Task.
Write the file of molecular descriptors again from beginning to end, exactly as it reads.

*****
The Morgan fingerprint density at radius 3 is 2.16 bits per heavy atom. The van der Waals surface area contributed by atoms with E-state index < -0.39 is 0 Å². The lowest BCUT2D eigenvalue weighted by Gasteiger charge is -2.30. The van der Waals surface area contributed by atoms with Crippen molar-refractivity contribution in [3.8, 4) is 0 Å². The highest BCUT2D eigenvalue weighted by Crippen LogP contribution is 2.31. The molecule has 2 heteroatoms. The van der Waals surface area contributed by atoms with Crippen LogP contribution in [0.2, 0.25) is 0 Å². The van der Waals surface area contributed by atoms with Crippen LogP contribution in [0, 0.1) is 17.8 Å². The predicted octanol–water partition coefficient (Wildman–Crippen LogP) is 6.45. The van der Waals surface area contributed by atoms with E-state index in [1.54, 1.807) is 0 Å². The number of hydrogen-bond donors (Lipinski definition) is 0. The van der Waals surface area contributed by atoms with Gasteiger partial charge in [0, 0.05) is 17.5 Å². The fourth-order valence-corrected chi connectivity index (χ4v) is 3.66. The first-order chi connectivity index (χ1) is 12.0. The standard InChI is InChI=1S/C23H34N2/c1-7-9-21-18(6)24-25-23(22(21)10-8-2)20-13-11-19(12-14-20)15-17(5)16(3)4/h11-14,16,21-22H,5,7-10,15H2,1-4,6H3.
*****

The Morgan fingerprint density at radius 3 is 2.16 bits per heavy atom. The van der Waals surface area contributed by atoms with E-state index < -0.39 is 0 Å². The lowest BCUT2D eigenvalue weighted by Gasteiger charge is -2.30. The van der Waals surface area contributed by atoms with Crippen molar-refractivity contribution in [3.8, 4) is 0 Å². The highest BCUT2D eigenvalue weighted by Crippen LogP contribution is 2.31. The molecule has 2 heteroatoms. The van der Waals surface area contributed by atoms with Crippen LogP contribution in [0.2, 0.25) is 0 Å². The van der Waals surface area contributed by atoms with Crippen LogP contribution in [0, 0.1) is 17.8 Å². The predicted octanol–water partition coefficient (Wildman–Crippen LogP) is 6.45. The van der Waals surface area contributed by atoms with E-state index in [1.54, 1.807) is 0 Å². The number of hydrogen-bond donors (Lipinski definition) is 0. The van der Waals surface area contributed by atoms with Gasteiger partial charge in [0, 0.05) is 17.5 Å². The fourth-order valence-corrected chi connectivity index (χ4v) is 3.66. The first-order chi connectivity index (χ1) is 12.0. The standard InChI is InChI=1S/C23H34N2/c1-7-9-21-18(6)24-25-23(22(21)10-8-2)20-13-11-19(12-14-20)15-17(5)16(3)4/h11-14,16,21-22H,5,7-10,15H2,1-4,6H3.